The Prime case left some loose ends. The Security Commission accepted that Prime might not have been the Soviets’ only source within GCHQ, and in May 1983, more than a year after Prime’s arrest, a team from MIS was probing the possibility of subagents. The Security Commission noted that the press had claimed that Prime had been blackmailing some of his colleagues, but it had no evidence either to substantiate this or to safely discount it. The biggest question that has lingered over Prime is whether he assisted the KGB in recruiting others by simply identifying unhappy or vulnerable colleagues. Arguably, one of the most valuable things that a spy in Prime’s position could offer the Soviets was not access to information, but tips on which colleagues had problems with drink or debt, or had patterns of sexual behaviour that might leave them open to blackmail. This was precisely the sort of information that the KGB had sought from Douglas Britten on Cyprus a decade before.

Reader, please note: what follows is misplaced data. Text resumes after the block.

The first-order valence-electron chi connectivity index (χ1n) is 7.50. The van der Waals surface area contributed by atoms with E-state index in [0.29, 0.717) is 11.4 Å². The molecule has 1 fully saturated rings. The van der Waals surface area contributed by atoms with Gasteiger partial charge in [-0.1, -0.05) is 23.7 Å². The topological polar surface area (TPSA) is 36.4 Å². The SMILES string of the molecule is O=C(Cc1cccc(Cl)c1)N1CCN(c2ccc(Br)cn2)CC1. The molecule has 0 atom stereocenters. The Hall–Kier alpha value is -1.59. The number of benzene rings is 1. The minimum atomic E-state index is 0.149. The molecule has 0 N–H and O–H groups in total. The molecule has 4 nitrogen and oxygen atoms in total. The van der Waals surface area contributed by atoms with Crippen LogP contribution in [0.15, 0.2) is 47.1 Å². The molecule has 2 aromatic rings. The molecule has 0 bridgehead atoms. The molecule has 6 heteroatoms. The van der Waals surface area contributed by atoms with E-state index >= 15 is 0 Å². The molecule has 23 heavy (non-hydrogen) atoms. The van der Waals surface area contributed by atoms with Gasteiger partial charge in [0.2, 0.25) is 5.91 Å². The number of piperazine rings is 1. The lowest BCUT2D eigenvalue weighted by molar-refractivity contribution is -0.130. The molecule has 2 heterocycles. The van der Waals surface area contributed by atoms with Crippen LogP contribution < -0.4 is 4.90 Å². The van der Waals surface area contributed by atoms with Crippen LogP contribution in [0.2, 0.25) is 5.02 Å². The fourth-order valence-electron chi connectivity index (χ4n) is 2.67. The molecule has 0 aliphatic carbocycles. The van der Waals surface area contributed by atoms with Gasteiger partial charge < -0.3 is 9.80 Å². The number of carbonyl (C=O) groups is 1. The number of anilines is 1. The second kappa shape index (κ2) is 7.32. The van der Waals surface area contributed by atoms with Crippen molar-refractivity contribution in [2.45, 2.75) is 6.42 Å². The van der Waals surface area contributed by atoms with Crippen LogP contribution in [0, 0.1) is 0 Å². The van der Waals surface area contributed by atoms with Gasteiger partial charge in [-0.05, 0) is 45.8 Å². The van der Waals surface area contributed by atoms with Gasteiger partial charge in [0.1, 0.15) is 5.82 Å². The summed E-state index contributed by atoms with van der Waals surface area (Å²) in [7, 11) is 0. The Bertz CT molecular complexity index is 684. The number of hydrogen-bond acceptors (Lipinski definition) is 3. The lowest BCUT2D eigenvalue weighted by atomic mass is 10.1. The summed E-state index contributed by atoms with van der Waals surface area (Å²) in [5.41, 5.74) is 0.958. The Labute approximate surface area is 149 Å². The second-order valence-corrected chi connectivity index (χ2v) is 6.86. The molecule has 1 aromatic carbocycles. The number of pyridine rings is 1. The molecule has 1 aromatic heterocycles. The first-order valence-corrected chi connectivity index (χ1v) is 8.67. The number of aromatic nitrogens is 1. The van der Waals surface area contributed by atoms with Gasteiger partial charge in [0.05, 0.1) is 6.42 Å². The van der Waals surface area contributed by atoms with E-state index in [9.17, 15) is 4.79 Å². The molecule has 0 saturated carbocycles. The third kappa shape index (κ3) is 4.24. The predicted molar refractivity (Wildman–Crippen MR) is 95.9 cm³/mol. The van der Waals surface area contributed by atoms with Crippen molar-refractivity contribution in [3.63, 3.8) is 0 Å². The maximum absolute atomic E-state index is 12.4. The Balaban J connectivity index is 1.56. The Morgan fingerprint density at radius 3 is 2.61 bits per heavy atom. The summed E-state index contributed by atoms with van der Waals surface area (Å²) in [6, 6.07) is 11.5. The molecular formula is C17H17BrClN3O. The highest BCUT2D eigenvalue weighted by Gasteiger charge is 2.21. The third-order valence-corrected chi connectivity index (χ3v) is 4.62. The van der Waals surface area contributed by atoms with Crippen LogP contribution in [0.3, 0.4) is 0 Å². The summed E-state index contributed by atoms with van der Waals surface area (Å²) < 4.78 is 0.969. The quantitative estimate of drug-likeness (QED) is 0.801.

In the wake of the Prime case there was extensive press speculation seeking to link a contemporaneous spate of suicides with possible KGB recruitment at Cheltenham and the ongoing inquiries by the security services. Interest was initially sparked by the death of George Franks, a Radio Operator who worked at the GCHQ’s Empress building near Earl’s Court, which monitored diplomatic and commercial traffic out of London. Franks died of a heart attack after drinking a large quantity of whisky, but had reportedly also tried to hang himself. However, colleagues insisted that his death was most likely to be due to stress. Drink had always been an issue amongst the Radio Operators, not least because many spent time at remote service bases such as Cyprus where the consumption of duty-free alcohol was considerable. The long shifts were also stressful, and down the years quite a few were treated at the Cooney Hill psychiatric hospital in GIoucester.